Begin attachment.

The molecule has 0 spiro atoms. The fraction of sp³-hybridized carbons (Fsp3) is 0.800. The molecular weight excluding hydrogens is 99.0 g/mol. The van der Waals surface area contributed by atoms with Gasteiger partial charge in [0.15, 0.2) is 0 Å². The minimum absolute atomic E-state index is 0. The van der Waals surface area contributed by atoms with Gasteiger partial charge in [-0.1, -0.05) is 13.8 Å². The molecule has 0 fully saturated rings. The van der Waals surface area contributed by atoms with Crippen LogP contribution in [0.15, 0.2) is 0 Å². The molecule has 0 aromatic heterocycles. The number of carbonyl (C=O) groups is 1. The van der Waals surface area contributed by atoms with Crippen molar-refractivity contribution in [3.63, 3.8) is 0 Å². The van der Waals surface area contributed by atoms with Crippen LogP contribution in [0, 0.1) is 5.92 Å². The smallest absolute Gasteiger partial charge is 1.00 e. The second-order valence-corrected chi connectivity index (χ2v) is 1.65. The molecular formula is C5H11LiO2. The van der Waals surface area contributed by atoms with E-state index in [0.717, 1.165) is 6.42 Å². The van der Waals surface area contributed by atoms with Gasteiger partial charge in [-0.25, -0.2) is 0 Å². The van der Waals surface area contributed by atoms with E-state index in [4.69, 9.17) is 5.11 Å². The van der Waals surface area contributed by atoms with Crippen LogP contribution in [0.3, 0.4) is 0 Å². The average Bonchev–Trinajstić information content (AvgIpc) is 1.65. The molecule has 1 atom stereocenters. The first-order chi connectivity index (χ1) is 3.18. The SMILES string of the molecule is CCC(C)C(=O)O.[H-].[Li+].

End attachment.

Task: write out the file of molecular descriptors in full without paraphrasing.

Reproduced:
The molecule has 0 spiro atoms. The fraction of sp³-hybridized carbons (Fsp3) is 0.800. The molecular weight excluding hydrogens is 99.0 g/mol. The van der Waals surface area contributed by atoms with Gasteiger partial charge in [0.15, 0.2) is 0 Å². The minimum absolute atomic E-state index is 0. The van der Waals surface area contributed by atoms with Gasteiger partial charge in [-0.1, -0.05) is 13.8 Å². The molecule has 0 fully saturated rings. The van der Waals surface area contributed by atoms with Crippen LogP contribution in [0.15, 0.2) is 0 Å². The molecule has 0 aromatic heterocycles. The number of carbonyl (C=O) groups is 1. The van der Waals surface area contributed by atoms with Crippen molar-refractivity contribution in [3.63, 3.8) is 0 Å². The van der Waals surface area contributed by atoms with Crippen LogP contribution in [0, 0.1) is 5.92 Å². The smallest absolute Gasteiger partial charge is 1.00 e. The second-order valence-corrected chi connectivity index (χ2v) is 1.65. The molecular formula is C5H11LiO2. The van der Waals surface area contributed by atoms with E-state index in [0.717, 1.165) is 6.42 Å². The van der Waals surface area contributed by atoms with Gasteiger partial charge in [-0.25, -0.2) is 0 Å². The van der Waals surface area contributed by atoms with E-state index in [4.69, 9.17) is 5.11 Å². The van der Waals surface area contributed by atoms with Crippen LogP contribution in [0.3, 0.4) is 0 Å². The average Bonchev–Trinajstić information content (AvgIpc) is 1.65. The molecule has 1 atom stereocenters. The first-order chi connectivity index (χ1) is 3.18. The SMILES string of the molecule is CCC(C)C(=O)O.[H-].[Li+].